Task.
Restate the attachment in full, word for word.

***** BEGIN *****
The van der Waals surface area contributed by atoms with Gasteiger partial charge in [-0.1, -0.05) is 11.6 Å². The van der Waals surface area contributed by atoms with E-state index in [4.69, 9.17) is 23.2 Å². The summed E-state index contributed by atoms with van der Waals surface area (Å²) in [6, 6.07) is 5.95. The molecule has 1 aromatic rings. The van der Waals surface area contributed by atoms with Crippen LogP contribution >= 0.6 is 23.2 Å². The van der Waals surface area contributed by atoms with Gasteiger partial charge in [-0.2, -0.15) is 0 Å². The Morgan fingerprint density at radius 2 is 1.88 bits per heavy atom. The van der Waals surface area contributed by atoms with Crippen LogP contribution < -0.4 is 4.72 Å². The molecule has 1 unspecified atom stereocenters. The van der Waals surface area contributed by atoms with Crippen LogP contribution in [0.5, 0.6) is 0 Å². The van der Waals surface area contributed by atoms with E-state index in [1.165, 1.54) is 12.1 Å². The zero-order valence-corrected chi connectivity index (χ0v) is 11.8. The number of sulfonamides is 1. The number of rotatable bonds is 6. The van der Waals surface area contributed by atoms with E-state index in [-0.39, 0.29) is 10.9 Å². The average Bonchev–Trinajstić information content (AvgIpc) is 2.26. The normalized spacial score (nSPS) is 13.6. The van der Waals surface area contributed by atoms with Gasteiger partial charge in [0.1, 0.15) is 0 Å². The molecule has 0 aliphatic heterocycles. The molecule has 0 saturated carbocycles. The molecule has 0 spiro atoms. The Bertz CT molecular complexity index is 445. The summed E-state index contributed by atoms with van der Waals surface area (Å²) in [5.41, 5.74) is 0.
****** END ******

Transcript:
The van der Waals surface area contributed by atoms with Gasteiger partial charge in [-0.1, -0.05) is 11.6 Å². The van der Waals surface area contributed by atoms with E-state index in [4.69, 9.17) is 23.2 Å². The summed E-state index contributed by atoms with van der Waals surface area (Å²) in [6, 6.07) is 5.95. The molecule has 1 aromatic rings. The van der Waals surface area contributed by atoms with Crippen LogP contribution >= 0.6 is 23.2 Å². The van der Waals surface area contributed by atoms with Gasteiger partial charge in [-0.2, -0.15) is 0 Å². The Morgan fingerprint density at radius 2 is 1.88 bits per heavy atom. The van der Waals surface area contributed by atoms with Crippen LogP contribution < -0.4 is 4.72 Å². The molecule has 1 unspecified atom stereocenters. The van der Waals surface area contributed by atoms with Crippen LogP contribution in [0.5, 0.6) is 0 Å². The van der Waals surface area contributed by atoms with E-state index in [1.165, 1.54) is 12.1 Å². The zero-order valence-corrected chi connectivity index (χ0v) is 11.8. The number of sulfonamides is 1. The number of rotatable bonds is 6. The van der Waals surface area contributed by atoms with E-state index in [-0.39, 0.29) is 10.9 Å². The average Bonchev–Trinajstić information content (AvgIpc) is 2.26. The normalized spacial score (nSPS) is 13.6. The van der Waals surface area contributed by atoms with Gasteiger partial charge in [0.1, 0.15) is 0 Å². The molecule has 0 aliphatic heterocycles. The molecule has 0 saturated carbocycles. The molecule has 0 spiro atoms. The Bertz CT molecular complexity index is 445. The summed E-state index contributed by atoms with van der Waals surface area (Å²) in [5.41, 5.74) is 0.